According to a scathing report published by the Children’s Commissioner last month, mental health services are failing to meet our children’s needs. The review of services throughout England found that over a quarter of all young people referred to CAMHS (the Child and Adolescent Mental Health Services) had received no treatment whatsoever, and some of those denied treatment included children who had tried to commit suicide.
The likelihood of treatment was found to have significant regional variations, with almost 80 per cent of referrals in some regions not being seen compared to just 18 per cent of unsuccessful referrals in the South East and West Midlands. Even when a referral is successful, there’s no guarantee that the child will be seen straight away. In some areas of England, referrals are seen within two weeks. In others, children could be waiting up to seven months, if not longer. Access to CAMHS is effectively a postcode lottery.
As a family law barrister, I have personally seen the impact that cuts to children’s mental health services have had over the last few years. Time and again, I’ve acted in cases involving young people where CAMHS has turned away the children in question. Under-fives are denied access to services in some regions due to an artificially-imposed age restriction, whereas older children are only get seen if their mental health has deteriorated to such an extent that they may already be at breaking point.
Virtually all children involved in court proceedings are suffering from a traumatic experience of some sort, from being taken into care or dealing with the breakdown of their parents’ relationship, and they need as much support as possible to help them overcome their difficulties. I’ve also met several judges who think it is deplorable that they cannot compel CAMHS or local authorities to provide services to children and young people, especially when medical reports recommend therapeutic work as fundamental for the child’s long-term emotional well-being.
Unsurprisingly, the cuts imposed by the Tory government in England over the last six years have created the dire situation we now find ourselves in, and the impact of those cuts will be long lasting.
Early intervention is widely recognised as being key towards ensuring stability in mental health in later life, but that is wholly undermined by the cavalier way in which the Tories wave around the austerity scythe.
Things are little different north of the border, with the SNP enforcing similar cuts. In the 12 months to June 2015, almost 5,400 referrals to CAMHS in Scotland were rejected due to lack of funding.
That’s why Labour must be at the forefront of developing modern health resources that deliver results, particularly in the area of children’s mental health. The appointment of Luciana Berger last year in the new role of shadow minister for mental health showed how the new Labour leadership would deal with what has until recently been a taboo subject – but we need to go further. We need to have a fully fledged plan as to what we can do to protect children’s mental health.
Starting with the basics, we need to ensure that there are enough child and adolescent mental health specialists qualified to provide the requisite services at the earliest opportunities. It will inevitably cost money, but by having early interventions in therapeutic services we would be making obvious savings in the future.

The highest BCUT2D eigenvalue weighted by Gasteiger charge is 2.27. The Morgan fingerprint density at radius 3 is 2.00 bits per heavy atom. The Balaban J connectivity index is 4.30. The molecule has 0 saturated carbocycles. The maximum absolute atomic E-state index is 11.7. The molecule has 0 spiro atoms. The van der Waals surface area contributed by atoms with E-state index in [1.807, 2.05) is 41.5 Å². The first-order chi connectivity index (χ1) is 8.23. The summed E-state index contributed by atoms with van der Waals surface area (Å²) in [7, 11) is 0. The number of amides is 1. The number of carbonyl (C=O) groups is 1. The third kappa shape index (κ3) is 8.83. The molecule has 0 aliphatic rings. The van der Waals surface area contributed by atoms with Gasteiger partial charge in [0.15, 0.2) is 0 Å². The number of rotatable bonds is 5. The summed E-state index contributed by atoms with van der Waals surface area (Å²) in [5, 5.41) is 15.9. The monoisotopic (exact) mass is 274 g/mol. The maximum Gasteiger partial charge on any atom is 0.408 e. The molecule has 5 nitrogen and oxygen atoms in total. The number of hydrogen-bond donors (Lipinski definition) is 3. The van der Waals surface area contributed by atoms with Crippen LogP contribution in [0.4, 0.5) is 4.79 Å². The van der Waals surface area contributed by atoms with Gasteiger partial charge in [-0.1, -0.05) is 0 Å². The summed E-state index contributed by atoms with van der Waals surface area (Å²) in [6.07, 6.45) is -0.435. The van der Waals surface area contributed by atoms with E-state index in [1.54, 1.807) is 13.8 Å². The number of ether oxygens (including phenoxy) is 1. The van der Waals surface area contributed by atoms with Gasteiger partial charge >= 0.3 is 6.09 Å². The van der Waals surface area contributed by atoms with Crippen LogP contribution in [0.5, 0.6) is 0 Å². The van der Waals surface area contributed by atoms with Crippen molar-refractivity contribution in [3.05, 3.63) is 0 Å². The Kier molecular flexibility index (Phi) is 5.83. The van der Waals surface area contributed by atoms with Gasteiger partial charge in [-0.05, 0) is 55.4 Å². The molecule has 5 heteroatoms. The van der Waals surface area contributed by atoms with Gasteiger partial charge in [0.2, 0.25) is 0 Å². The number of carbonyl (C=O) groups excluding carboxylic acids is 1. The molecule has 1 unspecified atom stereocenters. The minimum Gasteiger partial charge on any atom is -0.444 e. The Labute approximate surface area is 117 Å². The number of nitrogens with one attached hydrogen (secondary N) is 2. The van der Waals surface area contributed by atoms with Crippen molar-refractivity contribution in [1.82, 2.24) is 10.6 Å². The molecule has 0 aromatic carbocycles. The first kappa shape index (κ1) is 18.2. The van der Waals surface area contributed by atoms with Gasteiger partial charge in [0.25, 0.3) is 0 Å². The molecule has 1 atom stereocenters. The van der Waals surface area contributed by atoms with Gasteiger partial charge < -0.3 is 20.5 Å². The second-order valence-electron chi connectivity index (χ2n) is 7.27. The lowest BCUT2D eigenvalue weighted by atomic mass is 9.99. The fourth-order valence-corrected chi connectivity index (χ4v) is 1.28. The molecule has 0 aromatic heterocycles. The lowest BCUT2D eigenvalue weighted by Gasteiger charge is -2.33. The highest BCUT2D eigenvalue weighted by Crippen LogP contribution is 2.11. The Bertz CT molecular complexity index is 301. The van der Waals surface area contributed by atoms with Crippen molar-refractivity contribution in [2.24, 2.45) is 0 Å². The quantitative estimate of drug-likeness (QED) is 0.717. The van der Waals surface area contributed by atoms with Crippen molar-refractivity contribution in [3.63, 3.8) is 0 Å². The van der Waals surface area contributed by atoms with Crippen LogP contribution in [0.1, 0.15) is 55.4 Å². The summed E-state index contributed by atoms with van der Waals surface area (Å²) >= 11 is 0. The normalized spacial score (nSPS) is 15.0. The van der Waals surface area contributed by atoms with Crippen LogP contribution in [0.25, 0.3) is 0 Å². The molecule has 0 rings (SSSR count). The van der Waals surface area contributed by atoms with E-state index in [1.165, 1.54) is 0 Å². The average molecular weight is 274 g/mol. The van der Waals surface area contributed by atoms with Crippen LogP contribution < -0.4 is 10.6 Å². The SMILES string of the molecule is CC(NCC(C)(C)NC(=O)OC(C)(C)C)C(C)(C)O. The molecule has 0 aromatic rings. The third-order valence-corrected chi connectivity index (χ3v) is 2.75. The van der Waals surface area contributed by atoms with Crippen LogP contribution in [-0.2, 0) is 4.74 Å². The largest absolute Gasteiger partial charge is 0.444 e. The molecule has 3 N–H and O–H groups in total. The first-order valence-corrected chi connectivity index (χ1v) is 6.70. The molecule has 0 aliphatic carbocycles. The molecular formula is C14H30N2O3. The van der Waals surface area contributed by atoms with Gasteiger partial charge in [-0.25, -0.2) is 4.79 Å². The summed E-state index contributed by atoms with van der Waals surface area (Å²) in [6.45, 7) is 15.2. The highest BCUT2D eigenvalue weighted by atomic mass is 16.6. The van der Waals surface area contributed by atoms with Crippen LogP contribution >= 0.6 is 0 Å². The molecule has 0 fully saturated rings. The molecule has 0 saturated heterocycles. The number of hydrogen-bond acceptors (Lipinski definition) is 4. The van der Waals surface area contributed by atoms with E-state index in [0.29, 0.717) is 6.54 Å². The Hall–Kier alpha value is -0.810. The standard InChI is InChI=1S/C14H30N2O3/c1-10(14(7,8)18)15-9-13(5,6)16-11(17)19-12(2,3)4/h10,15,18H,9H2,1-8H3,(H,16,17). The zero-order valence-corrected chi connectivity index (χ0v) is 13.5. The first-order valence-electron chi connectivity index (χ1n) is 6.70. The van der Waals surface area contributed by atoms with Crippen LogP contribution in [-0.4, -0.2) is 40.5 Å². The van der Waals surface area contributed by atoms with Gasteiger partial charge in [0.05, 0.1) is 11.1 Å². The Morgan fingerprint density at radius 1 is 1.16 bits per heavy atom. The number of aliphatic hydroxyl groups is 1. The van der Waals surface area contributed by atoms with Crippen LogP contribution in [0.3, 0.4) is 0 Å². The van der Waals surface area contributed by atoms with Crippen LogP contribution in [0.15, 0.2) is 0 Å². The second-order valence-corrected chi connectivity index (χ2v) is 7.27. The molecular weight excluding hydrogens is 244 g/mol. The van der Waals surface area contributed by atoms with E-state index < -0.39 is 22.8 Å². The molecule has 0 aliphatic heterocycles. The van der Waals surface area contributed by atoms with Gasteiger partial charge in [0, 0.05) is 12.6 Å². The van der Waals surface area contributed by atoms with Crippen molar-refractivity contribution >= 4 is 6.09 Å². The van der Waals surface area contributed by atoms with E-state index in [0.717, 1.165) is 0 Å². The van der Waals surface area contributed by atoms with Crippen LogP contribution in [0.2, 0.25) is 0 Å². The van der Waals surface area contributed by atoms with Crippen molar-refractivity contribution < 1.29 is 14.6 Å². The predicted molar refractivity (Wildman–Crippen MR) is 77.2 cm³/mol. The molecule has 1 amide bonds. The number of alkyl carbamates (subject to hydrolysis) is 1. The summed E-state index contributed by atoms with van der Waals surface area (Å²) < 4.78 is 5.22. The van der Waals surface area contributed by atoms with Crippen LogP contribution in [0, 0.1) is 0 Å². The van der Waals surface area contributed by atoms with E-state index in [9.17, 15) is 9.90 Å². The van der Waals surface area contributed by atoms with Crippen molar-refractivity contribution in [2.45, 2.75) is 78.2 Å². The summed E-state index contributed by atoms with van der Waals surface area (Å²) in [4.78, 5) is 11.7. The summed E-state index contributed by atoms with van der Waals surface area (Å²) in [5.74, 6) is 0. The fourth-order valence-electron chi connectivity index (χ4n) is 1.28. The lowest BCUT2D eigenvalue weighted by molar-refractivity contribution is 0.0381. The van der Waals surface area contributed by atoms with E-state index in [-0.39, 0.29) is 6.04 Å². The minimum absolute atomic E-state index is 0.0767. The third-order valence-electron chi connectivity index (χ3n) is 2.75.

We also need to look at how best to get rid of the postcode lottery and replace it with standardised levels of services, as well as consider the feasibility of sharing of CAMHS services between various clinical commissioning groups (CCGs). Seeking innovative ways of providing such services is central to this, with one example being the Community Children’s Health Partnership in Bristol and South Gloucestershire whereby the local CCGs have collaborated with the charity Barnardo’s to create an holistic and cost-effective approach towards children’s mental well-being.
Given that local authorities are now responsible for health provision within their respective areas, Labour councils need to lead by example and ensure that the lives of young people are not put at risk as a result of continued salami slicing of services due to funding cuts. The pooling of resources in some regions would make it easier to provide a high level of specialist services at a manageable cost, and help reduce waiting times in the process.
We are in the midst of a national crisis when it comes to children’s mental health services, something that even the government-appointed Children’s Commissioner agrees with. Simply put, the current services under CAMHS are not fit for purpose and urgent action is needed to rectify the situation. Labour has the perfect opportunity to put forward a comprehensive plan on how to improve access to mental health services for our children. Unless we move now to develop and implement those ideas, we will be failing our young people completely and the repercussions will be felt for many years to come.
Infant mental health week runs from June 6 to 10. Jasvir Singh is a family law barrister with over a decade of experience in cases involving children and a Labour activist based in South London.